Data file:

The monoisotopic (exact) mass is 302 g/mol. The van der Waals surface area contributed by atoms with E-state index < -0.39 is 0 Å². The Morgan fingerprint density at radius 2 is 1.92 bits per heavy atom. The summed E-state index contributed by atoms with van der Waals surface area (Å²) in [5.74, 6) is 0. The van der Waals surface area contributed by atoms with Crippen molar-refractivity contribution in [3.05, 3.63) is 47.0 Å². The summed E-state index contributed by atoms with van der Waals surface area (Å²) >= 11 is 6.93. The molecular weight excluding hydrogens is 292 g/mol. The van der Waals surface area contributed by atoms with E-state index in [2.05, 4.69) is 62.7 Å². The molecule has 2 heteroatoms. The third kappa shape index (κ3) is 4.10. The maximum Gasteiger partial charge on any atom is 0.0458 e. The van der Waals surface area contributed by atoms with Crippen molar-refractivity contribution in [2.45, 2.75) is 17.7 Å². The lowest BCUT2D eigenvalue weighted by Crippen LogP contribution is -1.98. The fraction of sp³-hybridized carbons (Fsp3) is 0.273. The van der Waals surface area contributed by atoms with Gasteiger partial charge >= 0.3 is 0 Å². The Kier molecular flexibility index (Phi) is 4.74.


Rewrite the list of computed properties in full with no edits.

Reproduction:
The monoisotopic (exact) mass is 302 g/mol. The van der Waals surface area contributed by atoms with E-state index < -0.39 is 0 Å². The Morgan fingerprint density at radius 2 is 1.92 bits per heavy atom. The summed E-state index contributed by atoms with van der Waals surface area (Å²) in [5.74, 6) is 0. The van der Waals surface area contributed by atoms with Crippen molar-refractivity contribution in [3.05, 3.63) is 47.0 Å². The summed E-state index contributed by atoms with van der Waals surface area (Å²) >= 11 is 6.93. The molecular weight excluding hydrogens is 292 g/mol. The van der Waals surface area contributed by atoms with E-state index in [2.05, 4.69) is 62.7 Å². The molecule has 2 heteroatoms. The third kappa shape index (κ3) is 4.10. The maximum Gasteiger partial charge on any atom is 0.0458 e. The van der Waals surface area contributed by atoms with Crippen molar-refractivity contribution in [2.45, 2.75) is 17.7 Å². The lowest BCUT2D eigenvalue weighted by Crippen LogP contribution is -1.98. The fraction of sp³-hybridized carbons (Fsp3) is 0.273. The van der Waals surface area contributed by atoms with Gasteiger partial charge >= 0.3 is 0 Å². The Kier molecular flexibility index (Phi) is 4.74.